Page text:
WASHINGTON – A federal jury in Jacksonville, Fla., found Paul Tillis, a former Florida Department of Corrections officer, guilty on Jan. 16, 2009, of a felony federal civil rights violation for an August 2005 assault on an inmate.
The evidence at trial showed that on Aug. 14, 2005, Tillis assaulted the victim by pouring a bottle of scalding water onto the victim’s chest. Tillis was on duty as a supervisory corrections officer at the Florida State Prison in Raiford. During his shift, one of the inmates in his custody allegedly feigned injury by lying on the floor of his cell. In response, the defendant filled a bottle from a nearby dispenser that provided water at near-boiling temperatures, then poured the scalding water onto the victim’s chest. Tillis also failed to arrange for medical treatment for the victim, who suffered second degree burns on his chest as a result of this assault.
"It is important that corrections officers realize they may not use their positions of authority to inflict physical harm on inmates as punishment," said Acting Assistant Attorney General Loretta King for the Civil Rights Division. "While the vast majority of law enforcement officers carry out their difficult duties in a lawful and professional manner, the Department of Justice will continue to vigorously prosecute those who cross the line and commit this type of unlawful act."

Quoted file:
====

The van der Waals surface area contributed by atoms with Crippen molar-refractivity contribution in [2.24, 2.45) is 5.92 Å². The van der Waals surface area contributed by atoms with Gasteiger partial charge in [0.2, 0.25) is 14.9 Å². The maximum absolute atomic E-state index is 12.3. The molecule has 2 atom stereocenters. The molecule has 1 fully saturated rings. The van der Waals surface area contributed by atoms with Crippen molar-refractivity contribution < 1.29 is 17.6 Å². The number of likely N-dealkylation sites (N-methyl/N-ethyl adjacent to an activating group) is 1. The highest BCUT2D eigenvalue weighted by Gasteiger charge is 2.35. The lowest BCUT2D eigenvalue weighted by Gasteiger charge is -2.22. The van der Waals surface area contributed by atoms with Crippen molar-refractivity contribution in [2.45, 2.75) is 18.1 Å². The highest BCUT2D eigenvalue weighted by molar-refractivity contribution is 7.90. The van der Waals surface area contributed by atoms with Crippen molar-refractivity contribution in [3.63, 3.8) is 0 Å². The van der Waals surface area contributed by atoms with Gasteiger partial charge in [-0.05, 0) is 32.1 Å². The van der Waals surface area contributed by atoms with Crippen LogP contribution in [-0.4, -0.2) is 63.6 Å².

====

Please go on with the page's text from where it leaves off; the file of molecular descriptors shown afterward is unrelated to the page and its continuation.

Tillis faces a maximum punishment of ten years in prison and a $250,000 fine. A sentencing date has not yet been scheduled by the court.
This case was investigated by agents from the FBI’s Jacksonville Division and the Florida Office of the Inspector General. The case was prosecuted by Assistant U.S. Attorney Mac Heavener of the U.S. Attorney’s Office for the Middle District of Florida and Department of Justice Civil Rights Division Trial Attorney Douglas Kern.
The Civil Rights Division is committed to the vigorous enforcement of every federal criminal civil rights statute, such as those laws that prohibit the willful use of excessive force or other acts of misconduct by law enforcement and other government officials. In FY2008, the Criminal Section filed the largest-ever number of federal criminal civil rights cases in a single year in the Section’s history, and the second-highest ever number of official misconduct prosecutions.